“Stop the car!” Mom demanded.
“What?!?” Dad questioned. “Here? Now?”
“Yes! Just pull over!”
Glancing in the mirror he deftly braked while steering the car to the right, breaching the white line and spraying gravel, pinging and spitting under the tires. We rolled to a rapid stop on the side of the highway, cars whizzing by us. All six of us in the back – who moments ago had been in various stages of daydream or slumber – riveted our attention to the urgent matter unfolding between our parents up front.
Mom flung open the passenger side door and got out. “I’ll be right back!” she blurted.
We watched in stillness, six sets of eyes squished to the right side windows, peering from the tangle of blankets and pillows in the far netherworlds of the Vista Cruiser wagon, plus my Dad’s eyes up front, too. She side-stepped and slipped down the grassy embankment and eventually stopped way in there, waist high in spring vegetation. What was she doing? We knew it wasn’t a bathroom break. Our mom could easily drive from New Jersey to Michigan without a pit stop if she put her mind to it. Public restrooms were far below her nursing standards of acceptability for cleanliness.
Vegetation swashed and swished around her as she tromped and hunched through the swaying detritus, occasionally wrestling with some unknown something. We could see her only from the shoulders up. Periodically, we looked at Dad. He turned the engine off, returned the look, and shrugged.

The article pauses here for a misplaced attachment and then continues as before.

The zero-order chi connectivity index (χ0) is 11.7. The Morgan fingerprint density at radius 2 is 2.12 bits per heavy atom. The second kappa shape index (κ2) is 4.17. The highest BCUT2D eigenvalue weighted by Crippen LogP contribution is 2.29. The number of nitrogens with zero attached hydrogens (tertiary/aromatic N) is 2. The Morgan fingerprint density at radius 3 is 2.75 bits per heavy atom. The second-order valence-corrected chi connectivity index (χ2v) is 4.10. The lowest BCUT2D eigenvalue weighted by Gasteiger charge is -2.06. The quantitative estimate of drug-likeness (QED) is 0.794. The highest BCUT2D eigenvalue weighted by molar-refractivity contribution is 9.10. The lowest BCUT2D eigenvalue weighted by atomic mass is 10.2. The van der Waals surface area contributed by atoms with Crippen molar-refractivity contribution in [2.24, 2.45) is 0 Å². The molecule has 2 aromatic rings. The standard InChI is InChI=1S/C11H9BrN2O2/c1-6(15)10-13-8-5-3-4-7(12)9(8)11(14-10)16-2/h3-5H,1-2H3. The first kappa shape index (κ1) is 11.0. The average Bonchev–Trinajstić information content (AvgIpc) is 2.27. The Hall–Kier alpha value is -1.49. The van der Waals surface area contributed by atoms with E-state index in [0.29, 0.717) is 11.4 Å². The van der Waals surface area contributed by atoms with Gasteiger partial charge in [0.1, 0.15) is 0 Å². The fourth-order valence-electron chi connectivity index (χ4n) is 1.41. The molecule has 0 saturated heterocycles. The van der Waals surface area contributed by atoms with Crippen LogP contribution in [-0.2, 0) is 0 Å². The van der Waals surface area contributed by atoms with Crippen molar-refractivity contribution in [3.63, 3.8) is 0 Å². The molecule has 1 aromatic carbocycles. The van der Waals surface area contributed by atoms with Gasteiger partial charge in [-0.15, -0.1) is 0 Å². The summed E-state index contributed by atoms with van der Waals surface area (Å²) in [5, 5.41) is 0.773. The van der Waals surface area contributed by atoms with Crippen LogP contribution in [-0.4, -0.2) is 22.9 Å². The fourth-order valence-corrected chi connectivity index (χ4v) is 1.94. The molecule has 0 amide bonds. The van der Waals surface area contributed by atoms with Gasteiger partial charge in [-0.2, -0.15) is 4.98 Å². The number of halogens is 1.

We silently watched and waited.
Eventually she emerged. Her arms were full of brown, twiggy stalks dotted with soft, plump nubs of velvet gray.
Flushed with happiness, she opened the passenger side door, and angled her tall frame back in, gently propping the very tall bundle of branches upright between the two of them on the front seat. “They’ll be just beautiful in an arrangement on the dining room table,” she beamed.
She smiled at my dad, and he – well he just looked at her, and then wordlessly facing forward, turned the key. The engine thrummed to life and we pulled off the gravel strip and back onto the highway, pointed toward home. In back, we sank into a familiar mosh of entwined limbs, worn blankets, soft pillows and breath, and the familiar cadence and hum of our car on the road.
I saw them just yesterday in a water-filled bucket next to a sign at the local grocer.
Three bundles for $12 – as easy as that.
Because of my Mom, I just had to have them.